Thanks for the head’s up the other day. I posted my comments as well and hope this time we can get a great deal of responses and perhaps some real action by ICANN on this matter.
M. Menius says
@Ed Muller – Just read your ICANN forum letter. Very good points. ICANN need to more clearly define what a registrar can and cannot do. In other words, what is the real intent of registrar accreditation? And what are the boundary lines in regard to domain warehousing?
Patrick McDermott says
I just read Ed muller’s comments and boy do I agree that Registrars should not be hoarding , warehousing and profiting from expired domains.
There was one comment he made which I have to question and that comment was:
“The vast portion of the fee in registration goes to the ICANN body.”
Unless my understanding is incorrect, I thought ICANN gets 20 cents per TLD
(.COM,.NET,.ORG,.INFO,.BIZ) and Verisign and the other Registries get the bulk of the Registration fee.
Andrew Allemann says
@ Patrick –
ICANN gets 18-20 cents off the top for .com. Verisign gets the rest, but then has to pay ICANN an annual fee. For .com, it has paid $12M a year and will start paying $18M a year. That’s much less than a dollar a domain. So you’re right, the registry is getting most of the money. But ICANN is getting getting more than 20 cents.
A. Kimbler says
Network Solutions sold my business domain name (PalmSpringsMassage.com) after 10 years !! I am in shock. I paid them all the time, every year, year after year, when I received the notice of it coming due. I went on line and paid ever single year by cc. I hadn’t received a notice this year and went to contact them, and instead just by that happenstance, went to “who is” only to find my business domain name sold to Shangi, China….Good grief!!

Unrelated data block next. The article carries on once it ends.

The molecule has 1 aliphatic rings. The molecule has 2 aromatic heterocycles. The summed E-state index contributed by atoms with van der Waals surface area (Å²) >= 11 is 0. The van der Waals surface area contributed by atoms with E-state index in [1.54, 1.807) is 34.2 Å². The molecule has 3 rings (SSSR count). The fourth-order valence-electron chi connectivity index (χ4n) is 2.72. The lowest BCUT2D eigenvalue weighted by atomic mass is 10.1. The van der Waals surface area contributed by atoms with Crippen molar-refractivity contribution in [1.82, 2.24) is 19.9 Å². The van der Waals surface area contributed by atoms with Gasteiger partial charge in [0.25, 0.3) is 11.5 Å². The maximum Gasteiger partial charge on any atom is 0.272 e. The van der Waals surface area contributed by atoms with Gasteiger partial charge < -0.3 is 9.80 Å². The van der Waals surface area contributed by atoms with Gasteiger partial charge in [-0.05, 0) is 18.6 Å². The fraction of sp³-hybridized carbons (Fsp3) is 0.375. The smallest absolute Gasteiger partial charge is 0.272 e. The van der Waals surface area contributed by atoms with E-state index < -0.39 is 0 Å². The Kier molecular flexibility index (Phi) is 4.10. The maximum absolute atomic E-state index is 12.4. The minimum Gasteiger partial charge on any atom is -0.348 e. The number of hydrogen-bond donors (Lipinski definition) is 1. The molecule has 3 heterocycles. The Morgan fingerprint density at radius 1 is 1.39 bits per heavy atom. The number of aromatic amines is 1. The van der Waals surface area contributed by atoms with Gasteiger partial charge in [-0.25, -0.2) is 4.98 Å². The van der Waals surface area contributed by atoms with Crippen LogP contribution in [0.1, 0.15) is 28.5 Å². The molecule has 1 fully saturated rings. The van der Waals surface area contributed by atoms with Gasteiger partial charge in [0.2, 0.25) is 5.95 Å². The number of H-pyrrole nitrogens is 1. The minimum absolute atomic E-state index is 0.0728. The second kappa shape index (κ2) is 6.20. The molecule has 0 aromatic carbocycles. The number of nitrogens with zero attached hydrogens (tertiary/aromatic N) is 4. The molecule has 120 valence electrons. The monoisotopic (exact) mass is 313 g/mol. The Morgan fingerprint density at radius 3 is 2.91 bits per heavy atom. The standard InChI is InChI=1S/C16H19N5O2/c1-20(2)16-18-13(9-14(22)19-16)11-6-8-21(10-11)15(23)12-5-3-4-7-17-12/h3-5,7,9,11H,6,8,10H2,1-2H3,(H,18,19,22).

I live in Palm Springs, California. I own the name (legally thru this county but not copywrited) Palm Springs Massage. (It IS a very coveted name here)..I was with Network Solution over 10 years and had this name registered with them. They recently sold it to Shanhi, China. They said I didn’t pay since 2008 (not so) will have to do a big search but WILL find it. I am hurt, disheartend and this is my BUSINESS name. What a world we live in…I am sick and have lost faith in peope anymore. I don’t think there should be ANY ANY ANY waiting for domain name as….you guessed it….the incentive to do the WRONG this is EVER PRESENT AND PREVELENT in the wrong, and belive me…there is a LOT OF WRONG IN THIS WORLD. I was invited to this forum to tell my story, and I hope I CANN will and can NOW see that this “waiting” for a domain to expire, it pre-meditates<<<<me< (?) after it was sold….give me a break…I HOPE ICAN will see the error of this "waiting" for a domain name to expire. I know what was done to me was absolutely unequivically UNETHICAL. I had a computer crash, but I am such a person of principle that I am going to take that PC in and get that email thru AOL which I sent to Network Solutions (they said I never paid….right NW) I want my business name back!!!
MassagePS@aol.com only please